Global Warming Link To Hurricanes Dean And Felix, Possible But Unknown
MIAMI - Despite growing consensus that global warming may spawn stronger tropical cyclones, weather experts believe it is too soon to blame climate change for the unprecedented punch of back-to-back monster hurricanes.
Hurricane Felix, a top-ranked storm on forecasters' Saffir-Simpson scale of hurricane intensity, slammed into Central America on Tuesday. Hurricane Dean, also a Category 5, battered Mexico's Yucatan Peninsula on August 21.
It was the first time on record that two Atlantic hurricanes had made landfall as Category 5 storms in the same season, and only the fourth time since records began in 1851 that more than one Category 5 had formed in a year.
But climatologists, including those who believe global warming is having a dangerous impact on the ferocity of tropical cyclones, cautioned against making assumptions.
"My guess is that the high intensities of Dean and Felix had more to do with when and where they formed and tracked than with global warming per se," said Kerry Emanuel, a Massachusetts Institute of Technology professor of meteorology who has published ground-breaking research on the subject.
"But it is true that the theoretical (wind) speed limit in the tropical Atlantic is about 10 percent higher now than it was 15 years ago, and that may indeed be a contributing factor."
Weather experts said the similar paths taken by Dean and Felix was the result of a persistent high pressure weather system, usually located further northeast around Bermuda but now positioned over Florida and the Gulf of Mexico.
The high has been protecting the United States and steering the storms into parts of the Caribbean where sea surface temperatures are highest and atmospheric conditions are ideal for strengthening. Warm, deep water provides tropical cyclones with the fuel they need to grow.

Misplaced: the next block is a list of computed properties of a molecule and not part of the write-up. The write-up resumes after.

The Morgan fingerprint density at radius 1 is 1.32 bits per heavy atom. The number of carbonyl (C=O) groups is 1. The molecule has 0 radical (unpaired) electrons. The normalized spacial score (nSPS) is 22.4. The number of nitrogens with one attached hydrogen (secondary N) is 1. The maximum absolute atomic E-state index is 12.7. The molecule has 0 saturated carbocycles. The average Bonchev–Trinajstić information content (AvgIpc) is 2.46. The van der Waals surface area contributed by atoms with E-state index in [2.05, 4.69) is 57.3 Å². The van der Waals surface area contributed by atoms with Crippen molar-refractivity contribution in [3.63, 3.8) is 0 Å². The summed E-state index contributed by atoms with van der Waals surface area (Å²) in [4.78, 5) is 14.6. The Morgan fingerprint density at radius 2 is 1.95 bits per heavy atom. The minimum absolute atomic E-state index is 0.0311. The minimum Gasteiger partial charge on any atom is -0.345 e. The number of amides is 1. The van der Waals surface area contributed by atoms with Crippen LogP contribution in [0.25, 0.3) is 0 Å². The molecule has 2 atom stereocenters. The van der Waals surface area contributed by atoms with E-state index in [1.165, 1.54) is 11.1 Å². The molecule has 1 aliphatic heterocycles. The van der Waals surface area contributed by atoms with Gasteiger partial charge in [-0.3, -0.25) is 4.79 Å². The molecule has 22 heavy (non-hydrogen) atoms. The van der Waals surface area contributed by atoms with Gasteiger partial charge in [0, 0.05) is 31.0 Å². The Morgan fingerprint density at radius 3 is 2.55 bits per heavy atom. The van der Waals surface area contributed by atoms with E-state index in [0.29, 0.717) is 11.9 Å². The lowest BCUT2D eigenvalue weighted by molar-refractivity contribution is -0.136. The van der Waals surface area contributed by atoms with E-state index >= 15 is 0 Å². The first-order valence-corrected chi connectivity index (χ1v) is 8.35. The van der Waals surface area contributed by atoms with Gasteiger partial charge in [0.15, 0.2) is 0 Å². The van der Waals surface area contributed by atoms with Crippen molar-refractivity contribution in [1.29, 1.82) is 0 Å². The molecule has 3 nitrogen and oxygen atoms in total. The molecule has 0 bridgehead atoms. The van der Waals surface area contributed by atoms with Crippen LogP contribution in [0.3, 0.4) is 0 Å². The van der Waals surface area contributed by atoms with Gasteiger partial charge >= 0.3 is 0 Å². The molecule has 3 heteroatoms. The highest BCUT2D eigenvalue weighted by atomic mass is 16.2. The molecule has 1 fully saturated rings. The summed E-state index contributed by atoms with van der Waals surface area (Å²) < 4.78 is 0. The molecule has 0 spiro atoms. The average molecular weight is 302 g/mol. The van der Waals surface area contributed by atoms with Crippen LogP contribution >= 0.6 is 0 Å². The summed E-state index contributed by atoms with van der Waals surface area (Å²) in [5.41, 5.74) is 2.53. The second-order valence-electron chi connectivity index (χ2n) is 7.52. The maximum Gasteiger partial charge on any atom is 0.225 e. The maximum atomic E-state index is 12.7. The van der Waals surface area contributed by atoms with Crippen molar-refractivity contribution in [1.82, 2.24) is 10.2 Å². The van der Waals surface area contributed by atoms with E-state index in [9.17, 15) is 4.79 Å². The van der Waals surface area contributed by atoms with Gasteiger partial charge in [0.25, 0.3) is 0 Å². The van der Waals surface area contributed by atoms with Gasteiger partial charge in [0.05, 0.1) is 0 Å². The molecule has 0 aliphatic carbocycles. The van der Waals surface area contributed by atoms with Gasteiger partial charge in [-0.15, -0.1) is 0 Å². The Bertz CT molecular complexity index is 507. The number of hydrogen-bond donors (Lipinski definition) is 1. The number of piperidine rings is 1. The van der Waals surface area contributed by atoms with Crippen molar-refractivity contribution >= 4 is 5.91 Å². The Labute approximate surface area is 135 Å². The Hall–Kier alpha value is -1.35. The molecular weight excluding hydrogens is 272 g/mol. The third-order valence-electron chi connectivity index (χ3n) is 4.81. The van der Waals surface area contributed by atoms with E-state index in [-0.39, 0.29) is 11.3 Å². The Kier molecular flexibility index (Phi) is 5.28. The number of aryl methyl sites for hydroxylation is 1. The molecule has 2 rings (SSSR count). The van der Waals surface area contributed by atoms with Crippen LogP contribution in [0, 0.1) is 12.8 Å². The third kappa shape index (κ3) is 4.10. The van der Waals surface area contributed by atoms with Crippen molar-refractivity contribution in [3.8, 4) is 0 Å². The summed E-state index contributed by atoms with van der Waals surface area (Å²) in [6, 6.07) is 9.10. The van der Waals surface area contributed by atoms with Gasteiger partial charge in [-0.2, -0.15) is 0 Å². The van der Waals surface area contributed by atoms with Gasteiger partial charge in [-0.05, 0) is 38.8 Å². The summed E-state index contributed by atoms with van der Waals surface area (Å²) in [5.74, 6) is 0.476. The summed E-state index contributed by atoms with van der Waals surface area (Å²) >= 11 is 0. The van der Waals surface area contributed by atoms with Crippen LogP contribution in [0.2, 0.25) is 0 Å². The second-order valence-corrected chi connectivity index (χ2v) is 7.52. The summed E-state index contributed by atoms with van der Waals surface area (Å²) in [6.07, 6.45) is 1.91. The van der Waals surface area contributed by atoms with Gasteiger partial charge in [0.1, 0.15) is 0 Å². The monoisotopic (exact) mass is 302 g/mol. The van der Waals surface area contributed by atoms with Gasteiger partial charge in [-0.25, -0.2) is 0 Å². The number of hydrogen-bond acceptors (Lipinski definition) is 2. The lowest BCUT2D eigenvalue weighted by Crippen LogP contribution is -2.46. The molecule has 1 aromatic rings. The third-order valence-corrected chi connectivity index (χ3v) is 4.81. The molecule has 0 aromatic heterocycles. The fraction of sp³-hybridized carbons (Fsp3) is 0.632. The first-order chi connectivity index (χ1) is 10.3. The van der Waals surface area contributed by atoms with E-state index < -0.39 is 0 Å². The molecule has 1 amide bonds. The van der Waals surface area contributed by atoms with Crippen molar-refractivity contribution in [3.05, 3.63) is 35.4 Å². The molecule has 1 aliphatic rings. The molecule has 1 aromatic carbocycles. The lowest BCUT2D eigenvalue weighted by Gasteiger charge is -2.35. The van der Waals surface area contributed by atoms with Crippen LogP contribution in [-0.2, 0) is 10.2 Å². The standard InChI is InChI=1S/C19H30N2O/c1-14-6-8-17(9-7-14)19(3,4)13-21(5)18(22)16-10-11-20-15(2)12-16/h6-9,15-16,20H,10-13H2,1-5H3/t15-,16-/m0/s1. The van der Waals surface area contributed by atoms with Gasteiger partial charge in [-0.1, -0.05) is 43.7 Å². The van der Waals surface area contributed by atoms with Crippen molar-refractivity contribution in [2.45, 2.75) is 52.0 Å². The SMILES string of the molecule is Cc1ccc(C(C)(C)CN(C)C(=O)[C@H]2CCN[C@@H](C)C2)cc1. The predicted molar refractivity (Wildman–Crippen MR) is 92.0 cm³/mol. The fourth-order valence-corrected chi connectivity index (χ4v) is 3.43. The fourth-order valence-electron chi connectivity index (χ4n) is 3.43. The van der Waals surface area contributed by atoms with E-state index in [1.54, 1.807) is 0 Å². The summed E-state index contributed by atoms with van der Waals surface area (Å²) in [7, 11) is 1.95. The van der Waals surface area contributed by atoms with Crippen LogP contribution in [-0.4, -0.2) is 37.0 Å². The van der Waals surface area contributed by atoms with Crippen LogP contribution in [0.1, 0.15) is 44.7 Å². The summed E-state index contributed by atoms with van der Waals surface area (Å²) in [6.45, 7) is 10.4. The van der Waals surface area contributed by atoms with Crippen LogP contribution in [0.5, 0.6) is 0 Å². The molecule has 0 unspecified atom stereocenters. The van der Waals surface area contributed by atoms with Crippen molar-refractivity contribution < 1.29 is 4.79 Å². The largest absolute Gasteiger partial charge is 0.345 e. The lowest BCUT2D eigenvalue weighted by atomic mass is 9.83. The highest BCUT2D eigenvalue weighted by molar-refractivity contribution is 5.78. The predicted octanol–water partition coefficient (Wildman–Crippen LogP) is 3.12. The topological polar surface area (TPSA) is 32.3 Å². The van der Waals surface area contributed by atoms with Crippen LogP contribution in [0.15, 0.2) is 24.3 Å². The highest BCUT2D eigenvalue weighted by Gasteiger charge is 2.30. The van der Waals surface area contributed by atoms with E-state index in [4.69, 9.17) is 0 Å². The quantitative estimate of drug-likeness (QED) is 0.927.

"While two maximum-strength hurricanes could be cited as evidence of climate change, both the tracks of these storms have been guided over a region known to be a great hurricane intensifier," said Robert Muir Wood, chief research officer at London-based Risk Management Solutions.
Category 5 hurricanes, which have top sustained winds in excess of 155 miles per hour (249 km per hour), are capable of causing catastrophic destruction and can push a wall of sea water more than 18 feet high onshore.
They had been considered rare.
Before the devastating Atlantic hurricane season of 2005 there had only been two years on record -- 1960 and 1961 -- with more than one Category 5 storm. In 2005 there were four, including Katrina, which later swamped New Orleans, and Wilma, the Atlantic's most intense hurricane.
"We can't attribute a Category 5 or any high intensity storm to global warming. But certainly the pattern is very disconcerting," said Peter Frumhoff, chief scientist of the Climate Campaign of the Union of Concerned Scientists.
"They are clearly not rare in the current context."
The debate over global warming and hurricanes heated up in 2005, when a record 28 tropical storms formed in the Atlantic region. Of those, 15 became hurricanes.
Many hurricane experts say the Atlantic entered a period of naturally heightened hurricane activity in 1995 that could last 20 years. They say the impact of climate change would be undetectable against the backdrop of the natural variation.
Some research, however, has found that while global warming may not result in more tropical cyclones, it could already be increasing their average intensity and rainfall.
"There is no doubt at all that warmer sea surface temperatures lead to more powerful hurricanes: we can see this every time a hurricane moves over warmer ocean waters," said Terry Joyce, director of the Oceans and Climate Change Institute at the Woods Hole Oceanographic Institution in Massachusetts.
"But to attribute both of these to global warming, after only two Category 5 storms, is ... premature."
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